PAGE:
Supermarkets feeling the brunt of ‘panic buying’

Updates on the novel coronavirus have led to a run on stores and empty shelves

Toilet paper? Gone. Paper towels? Gone. Disinfectant? Gone. Hand sanitizer? Gone. 

Higher-than-normal volumes and purchases in stores have made managers restructure the work force, restocking methods and more as public reaction to COVID-19 (or the novel coronavirus strain) has left shelves empty, and some shoppers searching for answers. 

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“We’re trying to get the products in the stores and we’re not able to,” said Ronald H. Murphy, vice president at Murphy’s Markets. “We’re having difficulty sourcing the things we would typically carry for.”

Murphy’s and the ShopRite of Medford are both experiencing severe shortages in hand sanitizer, disinfectant products, paper products (paper towels, toilet paper, napkins, etc.) and cleaning supplies such as bleach.

Murphy said he has seen items sell out since New Jersey’s coronavirus cases have risen. 

ShopRite was experiencing the same effects with longer than usual lines at registers and self check out. On March 13, Assistant Store Manager Rob Taylor joined his fellow managers in directing shoppers to specific aisles.

Shoppers filling their weekly grocery lists lingered in the paper products aisle searching for what was left. 

“It’s insane that people are doing this because they’re not leaving stuff for people that do need it,” ShopRite customer Edward Tamburo Jr. said. “There might be an individual who has parents, their husbands, wives and others that needs toilet paper, that needs something.

“You’ve got to work together and watch out for each other.”

ShopRite of Medford has yet to respond to an inquiry from The Sun as it deals with the high volume of customers. 

Murphy said shelves have been restocked slowly as his stores’ supplier is focused on getting household products to governments, health care professionals, schools and other places that “have a greater need.” 

Multiple purchases spurred by the pandemic have nearly wiped out ShopRite’s stock of meats, bread and cleaning supplies..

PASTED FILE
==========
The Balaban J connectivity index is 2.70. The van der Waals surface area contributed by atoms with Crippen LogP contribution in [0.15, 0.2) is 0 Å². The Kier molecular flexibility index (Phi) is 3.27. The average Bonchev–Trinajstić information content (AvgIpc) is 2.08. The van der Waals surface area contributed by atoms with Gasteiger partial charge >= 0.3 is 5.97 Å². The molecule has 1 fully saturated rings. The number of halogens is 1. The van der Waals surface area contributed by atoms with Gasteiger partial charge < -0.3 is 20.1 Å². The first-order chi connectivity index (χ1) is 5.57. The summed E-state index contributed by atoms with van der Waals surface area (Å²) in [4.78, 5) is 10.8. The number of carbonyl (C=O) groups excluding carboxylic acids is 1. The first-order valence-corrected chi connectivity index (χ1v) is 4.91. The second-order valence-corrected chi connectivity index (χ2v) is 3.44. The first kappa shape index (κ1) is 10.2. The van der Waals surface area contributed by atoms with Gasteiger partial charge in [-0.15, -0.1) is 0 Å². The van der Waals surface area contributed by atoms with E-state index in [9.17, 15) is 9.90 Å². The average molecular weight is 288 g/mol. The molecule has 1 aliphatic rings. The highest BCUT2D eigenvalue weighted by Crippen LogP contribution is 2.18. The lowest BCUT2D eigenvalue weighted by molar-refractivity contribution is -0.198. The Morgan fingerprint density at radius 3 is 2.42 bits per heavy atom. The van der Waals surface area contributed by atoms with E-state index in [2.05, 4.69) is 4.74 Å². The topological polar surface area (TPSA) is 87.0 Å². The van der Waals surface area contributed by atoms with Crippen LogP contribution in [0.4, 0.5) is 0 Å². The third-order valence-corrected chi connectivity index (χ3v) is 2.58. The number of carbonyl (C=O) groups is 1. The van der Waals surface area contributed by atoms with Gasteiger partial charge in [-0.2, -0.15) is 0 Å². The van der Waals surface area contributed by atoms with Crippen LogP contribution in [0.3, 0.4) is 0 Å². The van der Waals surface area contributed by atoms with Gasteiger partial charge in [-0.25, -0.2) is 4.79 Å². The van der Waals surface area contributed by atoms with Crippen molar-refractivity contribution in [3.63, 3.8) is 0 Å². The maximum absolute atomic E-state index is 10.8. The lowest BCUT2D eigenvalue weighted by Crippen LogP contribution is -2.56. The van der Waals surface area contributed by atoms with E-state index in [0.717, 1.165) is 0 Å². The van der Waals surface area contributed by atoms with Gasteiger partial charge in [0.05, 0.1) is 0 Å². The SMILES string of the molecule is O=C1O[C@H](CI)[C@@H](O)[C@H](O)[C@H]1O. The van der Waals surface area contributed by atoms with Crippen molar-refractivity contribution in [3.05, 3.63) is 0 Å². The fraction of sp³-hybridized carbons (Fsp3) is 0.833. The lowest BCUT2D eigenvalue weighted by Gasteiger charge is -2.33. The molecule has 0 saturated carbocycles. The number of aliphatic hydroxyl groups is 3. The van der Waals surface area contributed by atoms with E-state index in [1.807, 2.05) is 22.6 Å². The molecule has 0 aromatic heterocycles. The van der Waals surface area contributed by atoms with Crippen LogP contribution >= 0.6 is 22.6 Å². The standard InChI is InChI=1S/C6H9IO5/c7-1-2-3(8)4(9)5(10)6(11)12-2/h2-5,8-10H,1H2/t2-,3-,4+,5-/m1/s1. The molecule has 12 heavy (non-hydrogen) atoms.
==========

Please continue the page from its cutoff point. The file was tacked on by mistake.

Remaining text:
“They’re stockpiling this and they don’t need it,” Tamburo said. “I’m going to be a grandfather soon and I want to make sure I’m OK, my wife, who’s a teacher, (and) my daughter are OK.”

As of deadline, Murphy’s Markets had not yet seen the same effects in its meat departments. Store employees were directed to wipe down self-checkouts and registers for disinfecting. 

In hindsight, Murphy said the company should have imposed strict quantity limits so everyone could get supplies. 

“We weren’t able to buy in the amount of quantities they (ShopRite) were, so by the time it came time to order those products in the store, we weren’t able to put the limits on products because we were sold out of them,” he explained. 

Tamburo believes the shopping frenzy could induce anxiety and panic in young kids,

 “They showed a video of a Costco in Southern California where the line to get in was two hours long,” he explained. “Those lines are longer than (Disney rides) It’s a Small World and Space Mountain.

“Just to get in you have to wait for so long.”

Shoppers, Tamburo opined, could get inventive with their lists, such as cutting a roll of paper towels in half to act as toilet paper or using “certain types” of mouthwash as hand sanitizer. 

Starting March 17, stores such as Murphy’s Markets and ShopRite of Medford were permitted to be open past the state’s 8 p.m. curfew. Gov. Phil Murphy added those stores (including gas stations, pharmacies and medical offices) do not have to abide by the evening closure mandated for non-essential retail.

“As a grocery store, we do intend on staying open for as long as possible, and as much as possible, so that the community can get what they need and feel safe, and have the things they need to stay safe at home,” Murphy reiterated. 

“We have to pull together in times of need,” Tamburo added. “I don’t care about your political views, religion — if you need toilet paper, I will give it to you. We’ve got to come together.”

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